Email marketing is just like other digital marketing tactics: even though you start each campaign with a clear goal and strategy, you have to constantly make adjustments to remain on course.

However, you can’t improve what you can’t measure. That’s why email marketers monitor the key metrics to know what to adjust and how and when to do it. 

One of the most important email metrics is the open rate, and in this article, we’ll cover everything you need to know about this key performance indicator (including what’s going to change with recent iOS privacy updates).

Email Open Rate: The Biggest Email Metric

What’s the email open rate? An email open rate is the number of unique opens divided by the number of delivered emails multiplied by a hundred. 

For example, if you send 20 emails and five of them bounce (don’t reach the subscriber inbox), it means the number of delivered emails is 15. If out of the delivered emails, ten are opened, then the open rate is: 

(10/15)*100 = 66.67%.

The open rate is one of the key email marketing metrics. High open rates mean your subject lines are compelling readers to open the email. On the other hand, if rates are low, it could be a sign that you need to segment your subscribers better or strengthen your subject lines.

What’s the Average Open Rate?  

According to our recent Email Marketing Benchmarks report, the average open rate is 19.96%. However, open rates vary across industries and regions.  

Here is a few industries with a high email open rate: 

Industry  Average Open Rate
Nonprofit / Associations / Public Service 27.82%
Schools (K-12) 27.21%
Wellness / Fitness 25.34%
Colleges / Universities / Continuing ED 25.14%
Attractions / Entertainment / Hospitality 22.29%

 

Note that these are just industry averages; you can achieve higher (or lower) open rates and still run successful email campaigns. However, if your campaigns are getting open rates that are much lower than your industry’s average, it may be a sign that something needs to change.

Some of the things you could do to improve open rates include:

  • Write short yet catchy and descriptive subject lines
  • Segment your audience to send more relevant content
  • Change the frequency of emails

Why Does Email Open Rate Matter?

Email open rates can be an indicator of whether your campaign is destined for success or failure. If a campaign posts a high email open rate, it means many subscribers are reading and engaging with your emails. It justifies the need to invest time, money, and effort into that campaign. 

Lower rates, on the other hand, give you something to ponder. It could signify anything from an email deliverability issue to a content issue, but it almost always means that if you don’t make a change, your campaign likely won’t achieve its goals.

How Has the iOS 15 Update Impacted Open Rates?

While Apple’s Mail Privacy Protection (MPP) is music to the ears of privacy-conscious Apple Mail users, it seemingly spells doom for some email marketers. Here’s the gist: the Apple Mail client will now be preloading tracking pixels before recipients see their email. This will, in effect, make it seem like every email is being opened — 100% open rates for all Apple users. The new feature gives users better control over access to their data but hinders the ability of marketers to accurately track key metrics like open rates and open times. This will artificially inflate unique and total open rates for all Apple Mail users.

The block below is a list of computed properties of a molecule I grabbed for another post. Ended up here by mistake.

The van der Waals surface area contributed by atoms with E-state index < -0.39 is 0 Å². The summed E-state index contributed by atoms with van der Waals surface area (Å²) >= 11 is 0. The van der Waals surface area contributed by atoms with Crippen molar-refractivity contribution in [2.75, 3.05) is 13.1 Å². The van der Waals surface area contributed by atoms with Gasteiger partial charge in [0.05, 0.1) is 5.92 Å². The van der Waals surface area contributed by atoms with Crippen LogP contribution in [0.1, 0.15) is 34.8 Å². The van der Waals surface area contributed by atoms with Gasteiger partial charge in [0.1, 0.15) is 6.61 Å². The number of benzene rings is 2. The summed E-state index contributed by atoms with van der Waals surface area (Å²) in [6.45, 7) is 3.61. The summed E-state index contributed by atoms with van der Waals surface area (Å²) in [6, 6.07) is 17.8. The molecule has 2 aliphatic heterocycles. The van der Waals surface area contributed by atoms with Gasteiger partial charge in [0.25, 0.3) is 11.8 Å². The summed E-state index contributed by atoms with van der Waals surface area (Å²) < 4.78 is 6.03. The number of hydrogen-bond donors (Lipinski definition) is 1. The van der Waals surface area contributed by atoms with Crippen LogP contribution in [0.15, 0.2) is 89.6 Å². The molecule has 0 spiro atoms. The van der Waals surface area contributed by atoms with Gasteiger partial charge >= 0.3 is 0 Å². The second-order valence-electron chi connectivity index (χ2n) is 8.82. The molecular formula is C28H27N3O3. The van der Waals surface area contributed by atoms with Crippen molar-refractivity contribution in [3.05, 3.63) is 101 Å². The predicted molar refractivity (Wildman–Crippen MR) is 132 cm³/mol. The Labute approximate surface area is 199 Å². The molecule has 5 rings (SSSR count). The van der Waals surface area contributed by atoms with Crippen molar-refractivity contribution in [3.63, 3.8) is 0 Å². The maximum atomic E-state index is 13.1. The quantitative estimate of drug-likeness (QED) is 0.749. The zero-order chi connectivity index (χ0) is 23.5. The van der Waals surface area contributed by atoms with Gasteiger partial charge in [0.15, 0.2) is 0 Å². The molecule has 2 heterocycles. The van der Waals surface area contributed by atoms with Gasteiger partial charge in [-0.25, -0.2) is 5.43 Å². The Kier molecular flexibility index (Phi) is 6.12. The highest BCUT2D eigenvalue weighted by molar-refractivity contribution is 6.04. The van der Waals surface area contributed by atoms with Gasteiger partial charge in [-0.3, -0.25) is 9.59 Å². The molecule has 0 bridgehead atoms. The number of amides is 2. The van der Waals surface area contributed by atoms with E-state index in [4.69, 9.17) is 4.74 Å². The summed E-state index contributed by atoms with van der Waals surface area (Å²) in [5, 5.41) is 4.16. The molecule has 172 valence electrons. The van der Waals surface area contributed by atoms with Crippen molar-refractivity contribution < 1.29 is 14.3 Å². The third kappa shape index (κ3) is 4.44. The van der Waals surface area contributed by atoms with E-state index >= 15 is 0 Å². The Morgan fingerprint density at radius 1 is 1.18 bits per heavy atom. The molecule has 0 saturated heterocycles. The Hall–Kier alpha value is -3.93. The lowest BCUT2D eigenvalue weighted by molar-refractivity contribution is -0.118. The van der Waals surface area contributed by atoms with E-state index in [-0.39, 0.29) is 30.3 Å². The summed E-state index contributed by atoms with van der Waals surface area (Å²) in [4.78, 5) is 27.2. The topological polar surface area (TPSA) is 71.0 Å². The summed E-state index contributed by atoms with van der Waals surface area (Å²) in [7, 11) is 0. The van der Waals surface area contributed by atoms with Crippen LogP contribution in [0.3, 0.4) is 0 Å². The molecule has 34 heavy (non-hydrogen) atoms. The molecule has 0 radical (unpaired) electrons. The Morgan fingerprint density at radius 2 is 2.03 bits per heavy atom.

Instead of looking mostly to email open rates, you now need to make sure you’re also tapping into other email metrics to determine the real success of your email marketing. 

Is Open Rate The Only Metric to Measure Email Marketing Success? 

While the open rate is a vital metric, opening an email isn’t the end goal. The goal is to have as many subscribers as possible click the CTA and take the appropriate action – which could be to download a whitepaper, sign up for a service, purchase a product, or set up a demo. 

Unfortunately, open rates don’t clue you in on any of these goals. For that reason, you have to look beyond open rates and evaluate other email marketing metrics, such as:

  • Click-through rate (CTR): Out of all emails that reached the subscriber inbox, how many got a click?
  • Click-to-open rate (CTOR): Out of all opened emails, how many got at least one click? CTOR hints at how effective your email design and message is at motivating an action from subscribers. 
  • Bounce rate: Out of all sent emails, how many didn’t reach the subscriber’s inbox? This enables you to prune your email list to expunge stale email addresses to improve deliverability. On average, Benchmark Email users have a 4.31% bounce rate
  • Unsubscribe rate: It indicates the rates at which subscribers opt-out of receiving your email. Benchmark Email users enjoy a 0.02% unsubscribe rate

The bottom line is that with privacy changes, email open rates may become less reliable over time — so it’s best to take a holistic view of your email marketing campaigns and study a range of metrics rather than focusing on opens.